Ruto sworn in as Kenya’s president

Tens of thousands of people cheered as William Ruto was sworn in as Kenya’s president at a ceremony in the capital Nairobi following his narrow election win last month.

Mr Ruto hailed it as “a moment like no other”, adding that a “village boy” had become president.

Defeated candidate Raila Odinga did not attend. He said he had “serious concerns” about his opponent’s victory.

Mr Ruto won the election with 50.5 per cent of the vote, to Mr Odinga’s 48.8 per cent.

Mr Odinga has alleged that the result was rigged, but the Supreme Court has ruled the election was free and fair.

Mr Ruto – the former deputy president – was handed a copy of Kenya’s Constitution and a sword to represent the transfer of power from President Uhuru Kenyatta. With his hand on a Bible, the 55-year-old swore to preserve and protect the Constitution.

“Standing here today is testimony that there is God in heaven. I want to thank God because a village boy has become the president of Kenya,” Mr Ruto said, referring to the fact that he grew up in rural Kenya.

He also had conciliatory words for Mr Odinga, and all his opponents.

“Their supporters will be my constituents. I will work with all Kenyans irrespective of who they voted for,” Mr Ruto said.

New Deputy President Rigathi Gachagua also took the oath of office.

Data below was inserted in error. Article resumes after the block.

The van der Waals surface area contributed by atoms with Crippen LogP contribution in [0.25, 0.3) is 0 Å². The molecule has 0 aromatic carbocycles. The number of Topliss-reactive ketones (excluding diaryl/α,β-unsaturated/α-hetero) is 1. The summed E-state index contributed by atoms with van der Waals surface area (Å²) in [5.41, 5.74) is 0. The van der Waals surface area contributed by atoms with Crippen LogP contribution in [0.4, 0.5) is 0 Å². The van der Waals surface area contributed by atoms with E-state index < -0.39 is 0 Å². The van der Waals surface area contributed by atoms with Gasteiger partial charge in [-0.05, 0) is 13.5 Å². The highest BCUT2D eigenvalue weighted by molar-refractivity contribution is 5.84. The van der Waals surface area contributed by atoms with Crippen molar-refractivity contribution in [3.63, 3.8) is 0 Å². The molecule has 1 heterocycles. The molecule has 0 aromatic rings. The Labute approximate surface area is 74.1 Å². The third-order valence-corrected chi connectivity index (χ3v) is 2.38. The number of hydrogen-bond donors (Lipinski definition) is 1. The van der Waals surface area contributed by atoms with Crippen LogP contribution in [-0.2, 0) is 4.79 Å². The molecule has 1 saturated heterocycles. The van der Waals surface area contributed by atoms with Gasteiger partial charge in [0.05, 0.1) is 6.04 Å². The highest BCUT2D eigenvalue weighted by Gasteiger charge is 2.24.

He said the Ruto administration marked “freedom” for Kenya, and the days when people were targeted because of their association with him “are over.”

Earlier, at least eight people were reported to have been injured in a crush as they jostled to enter the stadium to witness the ceremony.

But inside the crowd was in high-sprits, with frequent cheering, waving of the Kenyan flag, and groups of people proudly wearing yellow – the colour synonymous with Mr Ruto’s campaign.

There was also a handshake between the outgoing Mr Kenyatta and Mr Ruto, his former deputy with whom he fell out during their second term in office.

About 20 heads of state from across Africa attended the event.

Religion was a persistent theme throughout the swearing in ceremony, with leaders from the Christian and Islamic faiths offering prayers for the new president. -BBC

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